On September 14, 2020, the State of New Jersey enacted legislation creating a rebuttable presumption for certain categories of workers that if they contract COVID-19, such contraction is work related. The legislation (P.L. 2020, c.84) applies to the following groups of workers:
public safety worker or first responder, including any fire, police or other emergency responders
those involved in providing medical and other healthcare services, emergency transportation, social services, and other care services, including services provided in health care facilities, residential facilities, or homes
those performing functions which involve physical proximity to members of the public and are essential to the public’s health, safety, and welfare, including transportation services, hotel and other residential services, financial services, and the production, preparation, storage, sale, and distribution of essential goods such as food, beverages, medicine, fuel, and supplies for conducting essential business and work at home; or
any other employee deemed an essential employee by the public authority declaring the state of emergency
As such, these categories of workers are presumed to be entitled to fully compensable workers compensation benefits, and any other work-related benefits, if they contract COVID-19. The employer can rebut the presumption by a “preponderance of the evidence” showing that the exposure to COVID-19 did not occur while working. It is important to note that individuals working from their own residence who contract COVID-19 do not receive the protections of this rebuttable presumption.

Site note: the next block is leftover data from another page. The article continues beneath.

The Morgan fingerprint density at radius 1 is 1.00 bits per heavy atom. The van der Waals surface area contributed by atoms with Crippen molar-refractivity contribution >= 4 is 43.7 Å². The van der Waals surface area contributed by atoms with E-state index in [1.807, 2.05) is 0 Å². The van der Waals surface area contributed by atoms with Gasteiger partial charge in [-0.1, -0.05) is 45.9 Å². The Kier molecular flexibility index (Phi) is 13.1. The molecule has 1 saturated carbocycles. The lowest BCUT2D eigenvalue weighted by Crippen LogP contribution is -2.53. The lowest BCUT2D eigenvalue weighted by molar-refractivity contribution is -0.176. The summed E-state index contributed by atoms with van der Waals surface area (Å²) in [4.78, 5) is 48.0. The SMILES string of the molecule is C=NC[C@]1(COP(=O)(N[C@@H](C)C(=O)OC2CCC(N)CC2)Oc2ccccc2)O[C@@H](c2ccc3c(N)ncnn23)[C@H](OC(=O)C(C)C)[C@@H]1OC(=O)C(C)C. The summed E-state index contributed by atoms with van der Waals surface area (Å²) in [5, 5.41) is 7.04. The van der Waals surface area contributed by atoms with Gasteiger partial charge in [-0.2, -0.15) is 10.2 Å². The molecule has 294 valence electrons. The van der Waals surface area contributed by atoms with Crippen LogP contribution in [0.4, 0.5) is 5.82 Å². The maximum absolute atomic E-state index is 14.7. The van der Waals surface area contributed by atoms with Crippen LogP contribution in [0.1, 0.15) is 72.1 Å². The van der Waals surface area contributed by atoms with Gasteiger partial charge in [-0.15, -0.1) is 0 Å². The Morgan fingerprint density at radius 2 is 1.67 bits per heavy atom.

Carriers may retroactively review any denied claims for COVID-19 where there was a positive test and review the cases to determine if the employee qualifies for the protections outlined in the new legislation in order to determine whether to overturn or uphold the denial. Similarly, more clarity around the qualifications for the protections will come in the future as more New Jersey judges review and opine in cases brought before them.
The legislation also specifies that any workers’ compensation claims paid pursuant to this new law shall not be considered in calculating an employer’s Experience Modification Factor.
Please be aware that this law applies retroactively back to March 9, 2020 and continues so long as the Governor continues to declare a public health emergency. Thus, if an employee contracts or has previously contracted COVID-19 and asserts it is work related, employers should report it to their carrier and defer to the carrier to investigate and determine compensability.
Note: As a helpful resource for guiding employers through the rapidly changing legislative landscape created by the COVID-19 pandemic, refer to the Council of Insurance Agents and Brokers State by State overview of Presumptive Eligibility for Workers Compensation laws that have been recently enacted.